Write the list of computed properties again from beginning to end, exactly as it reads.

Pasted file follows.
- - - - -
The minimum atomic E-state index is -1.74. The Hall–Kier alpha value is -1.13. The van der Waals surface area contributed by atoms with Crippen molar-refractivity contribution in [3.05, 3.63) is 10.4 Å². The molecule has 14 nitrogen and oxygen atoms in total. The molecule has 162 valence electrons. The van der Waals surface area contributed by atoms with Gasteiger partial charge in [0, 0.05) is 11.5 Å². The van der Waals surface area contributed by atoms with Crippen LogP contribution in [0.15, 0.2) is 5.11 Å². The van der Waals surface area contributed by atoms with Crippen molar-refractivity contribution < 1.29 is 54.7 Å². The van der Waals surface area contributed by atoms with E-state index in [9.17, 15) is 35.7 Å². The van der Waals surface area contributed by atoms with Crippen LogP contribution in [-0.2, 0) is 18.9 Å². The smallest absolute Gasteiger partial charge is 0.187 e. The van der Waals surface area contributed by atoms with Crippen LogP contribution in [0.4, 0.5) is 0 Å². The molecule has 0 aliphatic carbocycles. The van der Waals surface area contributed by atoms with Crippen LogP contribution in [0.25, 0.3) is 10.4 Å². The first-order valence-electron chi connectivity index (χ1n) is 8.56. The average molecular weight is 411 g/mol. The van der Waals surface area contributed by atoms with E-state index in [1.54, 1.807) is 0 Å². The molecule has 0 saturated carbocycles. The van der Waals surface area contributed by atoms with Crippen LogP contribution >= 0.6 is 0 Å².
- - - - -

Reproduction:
The minimum atomic E-state index is -1.74. The Hall–Kier alpha value is -1.13. The van der Waals surface area contributed by atoms with Crippen molar-refractivity contribution in [3.05, 3.63) is 10.4 Å². The molecule has 14 nitrogen and oxygen atoms in total. The molecule has 162 valence electrons. The van der Waals surface area contributed by atoms with Gasteiger partial charge in [0, 0.05) is 11.5 Å². The van der Waals surface area contributed by atoms with Crippen LogP contribution in [0.15, 0.2) is 5.11 Å². The van der Waals surface area contributed by atoms with Crippen molar-refractivity contribution < 1.29 is 54.7 Å². The van der Waals surface area contributed by atoms with E-state index in [9.17, 15) is 35.7 Å². The van der Waals surface area contributed by atoms with Crippen LogP contribution in [-0.2, 0) is 18.9 Å². The smallest absolute Gasteiger partial charge is 0.187 e. The van der Waals surface area contributed by atoms with Crippen LogP contribution in [0.4, 0.5) is 0 Å². The molecule has 0 aliphatic carbocycles. The van der Waals surface area contributed by atoms with Crippen LogP contribution in [0.25, 0.3) is 10.4 Å². The first-order valence-electron chi connectivity index (χ1n) is 8.56. The average molecular weight is 411 g/mol. The van der Waals surface area contributed by atoms with E-state index in [1.54, 1.807) is 0 Å². The molecule has 0 saturated carbocycles. The van der Waals surface area contributed by atoms with Crippen LogP contribution >= 0.6 is 0 Å².